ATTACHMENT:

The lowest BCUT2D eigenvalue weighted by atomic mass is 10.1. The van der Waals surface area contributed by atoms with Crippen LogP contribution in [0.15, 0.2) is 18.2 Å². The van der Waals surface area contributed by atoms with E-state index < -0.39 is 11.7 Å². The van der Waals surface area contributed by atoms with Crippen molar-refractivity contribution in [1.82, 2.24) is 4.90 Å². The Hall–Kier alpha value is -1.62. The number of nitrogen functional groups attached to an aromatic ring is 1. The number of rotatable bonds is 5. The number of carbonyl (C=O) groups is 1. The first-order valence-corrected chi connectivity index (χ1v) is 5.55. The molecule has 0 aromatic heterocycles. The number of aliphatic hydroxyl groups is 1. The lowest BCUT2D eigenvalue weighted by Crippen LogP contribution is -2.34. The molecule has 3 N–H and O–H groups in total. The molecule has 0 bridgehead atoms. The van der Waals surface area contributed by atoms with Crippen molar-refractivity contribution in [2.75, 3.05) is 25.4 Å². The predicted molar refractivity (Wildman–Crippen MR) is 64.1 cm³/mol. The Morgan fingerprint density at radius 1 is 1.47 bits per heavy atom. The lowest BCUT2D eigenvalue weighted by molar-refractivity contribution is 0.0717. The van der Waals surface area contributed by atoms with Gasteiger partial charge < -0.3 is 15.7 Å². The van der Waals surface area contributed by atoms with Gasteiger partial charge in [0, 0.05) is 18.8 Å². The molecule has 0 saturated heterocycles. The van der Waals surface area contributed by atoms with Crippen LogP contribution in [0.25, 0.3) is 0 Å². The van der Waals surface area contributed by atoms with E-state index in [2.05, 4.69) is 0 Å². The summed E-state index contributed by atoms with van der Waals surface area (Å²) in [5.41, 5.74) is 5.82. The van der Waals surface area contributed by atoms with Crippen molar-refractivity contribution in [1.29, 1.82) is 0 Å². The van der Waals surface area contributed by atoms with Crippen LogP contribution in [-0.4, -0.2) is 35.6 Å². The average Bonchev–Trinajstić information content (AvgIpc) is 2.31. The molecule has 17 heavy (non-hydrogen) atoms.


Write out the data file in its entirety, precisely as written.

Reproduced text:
The lowest BCUT2D eigenvalue weighted by atomic mass is 10.1. The van der Waals surface area contributed by atoms with Crippen LogP contribution in [0.15, 0.2) is 18.2 Å². The van der Waals surface area contributed by atoms with E-state index < -0.39 is 11.7 Å². The van der Waals surface area contributed by atoms with Crippen molar-refractivity contribution in [1.82, 2.24) is 4.90 Å². The Hall–Kier alpha value is -1.62. The number of nitrogen functional groups attached to an aromatic ring is 1. The number of rotatable bonds is 5. The number of carbonyl (C=O) groups is 1. The first-order valence-corrected chi connectivity index (χ1v) is 5.55. The molecule has 0 aromatic heterocycles. The number of aliphatic hydroxyl groups is 1. The lowest BCUT2D eigenvalue weighted by Crippen LogP contribution is -2.34. The molecule has 3 N–H and O–H groups in total. The molecule has 0 bridgehead atoms. The van der Waals surface area contributed by atoms with Crippen molar-refractivity contribution in [2.75, 3.05) is 25.4 Å². The predicted molar refractivity (Wildman–Crippen MR) is 64.1 cm³/mol. The Morgan fingerprint density at radius 1 is 1.47 bits per heavy atom. The lowest BCUT2D eigenvalue weighted by molar-refractivity contribution is 0.0717. The van der Waals surface area contributed by atoms with Gasteiger partial charge < -0.3 is 15.7 Å². The van der Waals surface area contributed by atoms with Gasteiger partial charge in [0, 0.05) is 18.8 Å². The molecule has 0 saturated heterocycles. The van der Waals surface area contributed by atoms with Crippen LogP contribution in [0.25, 0.3) is 0 Å². The van der Waals surface area contributed by atoms with E-state index in [2.05, 4.69) is 0 Å². The summed E-state index contributed by atoms with van der Waals surface area (Å²) in [5.41, 5.74) is 5.82. The van der Waals surface area contributed by atoms with Crippen molar-refractivity contribution in [1.29, 1.82) is 0 Å². The van der Waals surface area contributed by atoms with Crippen LogP contribution in [-0.4, -0.2) is 35.6 Å². The average Bonchev–Trinajstić information content (AvgIpc) is 2.31. The molecule has 17 heavy (non-hydrogen) atoms.